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Future Classic Friday: Skoda Octavia vRS

Published 17 November 2017

The Skoda Octavia was the first of the Czech manufacturer's cars to be wholly developed under Volkswagen Group ownership, and it was one that truly transformed the brand. Spacious, comfortable and great value, it was also a wonderfully reliable workhorse.

Based on the platform of the Golf Mk4, but with older tech, simpler engines, the Octavia was the perfect car for no-nonsense motorists, purists of the Skoda brand, and those that were prepared to be pleasantly surprised.

The Octavia turns 20 in 2018, and in that period it has earned a terrific reputation as Britain's favourite minicab - hardly glamorous, but a real testament to its dependability.

Aware that the Octavia was, dare we say, a little dull, Skoda decided to work some magic on the car to create what would become (in the UK at least) the first truly desirable Skoda. Using the 1.8-litre 180bhp turbocharged engine from the Golf GTi, along with some neat chassis and suspension tweaks, the Octavia vRS caused quite a stir when it appeared in 2000. 

Skoda Octavia V RS (2)

Here was a car that could out-GTi the Golf GTi, with a sharper chassis, better steering and comparabe performance, all at a knock-down price. At £14,995, the vRS was the same price as a mid-spec Mondeo or Passat, yet was almost as big and had a larger boot.

The name, incidentally, was vRS for the UK only - elsewhere it was simply the Octavia RS, but here the company ran into trouble with Ford owning the RS trademark. The lowercase 'v' was actually a nod to the v-shaped accent, called a diacritic, which appears over the 'S' on the Skoda nameplate. The true pronunciation of Skoda is actually 'Sch-koda' as a result. How's that for a piece of pub quiz trivia?

The addition of an estate version of the vRS in 2001 added even more versatlity, making it a particularly desirable car for fleet user choosers, its low list price helping it achieve good benefit-in-kind credentials. The police loved it, too - a high performance, reliable estate that was perfect for traffic use.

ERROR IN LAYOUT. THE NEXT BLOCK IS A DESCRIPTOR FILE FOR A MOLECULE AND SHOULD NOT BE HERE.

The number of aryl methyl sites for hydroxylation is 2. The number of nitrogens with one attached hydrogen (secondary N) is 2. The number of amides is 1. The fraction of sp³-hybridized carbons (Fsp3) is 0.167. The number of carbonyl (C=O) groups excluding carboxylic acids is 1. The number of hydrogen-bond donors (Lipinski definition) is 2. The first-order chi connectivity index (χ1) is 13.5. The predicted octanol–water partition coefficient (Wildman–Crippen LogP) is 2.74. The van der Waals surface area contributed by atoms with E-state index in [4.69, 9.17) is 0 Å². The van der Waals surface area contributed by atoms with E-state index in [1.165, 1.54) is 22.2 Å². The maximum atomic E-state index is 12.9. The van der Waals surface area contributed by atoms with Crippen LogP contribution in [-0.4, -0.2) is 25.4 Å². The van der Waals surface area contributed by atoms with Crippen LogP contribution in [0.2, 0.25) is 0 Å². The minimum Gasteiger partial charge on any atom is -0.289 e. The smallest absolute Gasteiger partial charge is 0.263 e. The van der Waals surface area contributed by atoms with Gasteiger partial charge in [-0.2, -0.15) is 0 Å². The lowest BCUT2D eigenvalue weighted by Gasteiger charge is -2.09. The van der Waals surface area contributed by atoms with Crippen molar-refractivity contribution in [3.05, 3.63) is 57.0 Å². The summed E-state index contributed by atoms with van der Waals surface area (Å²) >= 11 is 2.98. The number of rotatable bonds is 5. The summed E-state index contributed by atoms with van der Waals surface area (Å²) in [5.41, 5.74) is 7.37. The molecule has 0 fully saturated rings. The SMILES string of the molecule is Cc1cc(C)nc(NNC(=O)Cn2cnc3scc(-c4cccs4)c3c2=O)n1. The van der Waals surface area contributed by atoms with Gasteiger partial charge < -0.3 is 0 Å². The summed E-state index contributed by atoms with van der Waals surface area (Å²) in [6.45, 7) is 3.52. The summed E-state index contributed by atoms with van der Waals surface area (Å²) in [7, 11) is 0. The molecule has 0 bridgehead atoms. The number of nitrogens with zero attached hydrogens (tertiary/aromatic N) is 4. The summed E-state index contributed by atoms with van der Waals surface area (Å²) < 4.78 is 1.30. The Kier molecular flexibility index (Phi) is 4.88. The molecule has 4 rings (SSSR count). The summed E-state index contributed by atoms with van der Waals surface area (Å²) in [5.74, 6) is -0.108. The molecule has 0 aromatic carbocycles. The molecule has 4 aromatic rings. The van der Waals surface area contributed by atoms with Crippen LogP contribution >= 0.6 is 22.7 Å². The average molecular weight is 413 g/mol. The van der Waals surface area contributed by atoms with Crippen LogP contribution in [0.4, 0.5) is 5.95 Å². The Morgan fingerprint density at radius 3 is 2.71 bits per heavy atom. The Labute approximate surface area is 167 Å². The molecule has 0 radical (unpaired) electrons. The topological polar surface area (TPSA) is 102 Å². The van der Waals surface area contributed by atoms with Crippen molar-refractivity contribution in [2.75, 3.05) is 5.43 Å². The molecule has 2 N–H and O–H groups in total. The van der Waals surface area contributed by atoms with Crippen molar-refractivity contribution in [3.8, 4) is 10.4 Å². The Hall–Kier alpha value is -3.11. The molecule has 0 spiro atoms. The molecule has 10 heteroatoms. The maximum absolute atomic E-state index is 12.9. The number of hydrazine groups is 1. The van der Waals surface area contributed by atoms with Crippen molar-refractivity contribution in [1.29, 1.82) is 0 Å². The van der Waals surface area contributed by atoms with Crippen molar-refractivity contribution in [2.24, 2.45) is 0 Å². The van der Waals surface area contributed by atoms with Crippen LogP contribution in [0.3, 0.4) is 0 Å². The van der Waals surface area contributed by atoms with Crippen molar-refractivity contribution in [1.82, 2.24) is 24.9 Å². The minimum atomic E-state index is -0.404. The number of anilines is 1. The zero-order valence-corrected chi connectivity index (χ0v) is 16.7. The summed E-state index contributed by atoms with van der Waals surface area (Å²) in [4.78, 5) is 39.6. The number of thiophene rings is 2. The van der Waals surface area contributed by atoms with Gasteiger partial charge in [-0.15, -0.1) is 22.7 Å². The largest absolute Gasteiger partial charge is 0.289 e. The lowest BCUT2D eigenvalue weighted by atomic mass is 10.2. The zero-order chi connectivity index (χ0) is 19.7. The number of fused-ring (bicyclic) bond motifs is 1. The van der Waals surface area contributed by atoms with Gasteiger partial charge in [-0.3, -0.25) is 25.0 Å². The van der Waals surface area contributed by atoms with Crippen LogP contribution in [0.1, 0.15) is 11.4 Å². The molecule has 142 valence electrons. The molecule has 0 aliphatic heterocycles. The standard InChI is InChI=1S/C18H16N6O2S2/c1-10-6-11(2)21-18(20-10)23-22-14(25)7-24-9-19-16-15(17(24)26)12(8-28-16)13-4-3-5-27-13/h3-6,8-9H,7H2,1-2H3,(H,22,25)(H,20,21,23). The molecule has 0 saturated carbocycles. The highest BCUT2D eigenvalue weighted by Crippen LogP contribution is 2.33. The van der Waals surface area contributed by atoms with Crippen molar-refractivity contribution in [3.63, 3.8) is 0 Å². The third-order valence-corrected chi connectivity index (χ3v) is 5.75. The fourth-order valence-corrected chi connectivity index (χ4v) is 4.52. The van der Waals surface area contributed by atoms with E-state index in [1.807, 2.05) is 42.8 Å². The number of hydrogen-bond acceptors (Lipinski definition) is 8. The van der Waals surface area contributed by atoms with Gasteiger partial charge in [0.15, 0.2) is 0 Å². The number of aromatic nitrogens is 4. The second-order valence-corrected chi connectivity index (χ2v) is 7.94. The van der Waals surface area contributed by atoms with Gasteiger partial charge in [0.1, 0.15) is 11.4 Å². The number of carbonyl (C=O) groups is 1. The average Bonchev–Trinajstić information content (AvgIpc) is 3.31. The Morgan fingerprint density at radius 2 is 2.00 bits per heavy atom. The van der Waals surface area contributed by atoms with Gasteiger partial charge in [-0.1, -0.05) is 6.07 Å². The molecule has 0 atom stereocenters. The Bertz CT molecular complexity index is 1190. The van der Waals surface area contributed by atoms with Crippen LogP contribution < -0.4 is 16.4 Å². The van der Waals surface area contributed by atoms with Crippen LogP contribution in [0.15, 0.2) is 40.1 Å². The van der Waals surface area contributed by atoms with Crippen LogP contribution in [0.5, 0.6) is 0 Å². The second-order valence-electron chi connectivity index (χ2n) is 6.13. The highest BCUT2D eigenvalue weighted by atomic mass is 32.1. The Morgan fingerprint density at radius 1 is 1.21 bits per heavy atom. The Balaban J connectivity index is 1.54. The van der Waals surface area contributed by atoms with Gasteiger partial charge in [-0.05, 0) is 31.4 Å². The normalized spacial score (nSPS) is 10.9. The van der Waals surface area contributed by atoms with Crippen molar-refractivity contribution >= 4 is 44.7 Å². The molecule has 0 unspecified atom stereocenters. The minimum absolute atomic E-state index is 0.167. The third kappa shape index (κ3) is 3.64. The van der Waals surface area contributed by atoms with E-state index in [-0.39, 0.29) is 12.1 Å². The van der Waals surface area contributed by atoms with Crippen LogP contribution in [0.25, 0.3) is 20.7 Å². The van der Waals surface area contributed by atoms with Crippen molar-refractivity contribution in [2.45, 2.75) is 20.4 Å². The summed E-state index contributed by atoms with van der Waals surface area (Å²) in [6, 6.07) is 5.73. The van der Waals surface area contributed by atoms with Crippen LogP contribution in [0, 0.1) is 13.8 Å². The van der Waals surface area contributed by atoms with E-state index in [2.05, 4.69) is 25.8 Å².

The vRS, then, was a car that was loved by many, but numbers have dwindled in recent times. An unfortunate side effect of cars being known for their reliability means that many get run into the ground, and there are very few low-mileage Octavias of any kind - let alone the vRS - on the market.

Skoda Octavia V RS (4)

Prices are picking up, too. There are still a few shabby sub-£1000 examples out there, and if you get lucky you might even find a decent car at that price level, but where cheap vRSs were plentiful 12-18 months ago, there aren't many left to choose from.

Good ones, on the other hand, are starting to creep up. You'll pay £2500 or so for a really good example, which is quite a lot for a car that's at least 12 years old - but not a lot for a high-quality performance saloon that's still more than capable of everday use. Buy one, enjoy it and look after it, and you probably won't lose a penny. The Octavia vRS is an on-the-cusp classic, and it won't be long before demand outstrips supply.


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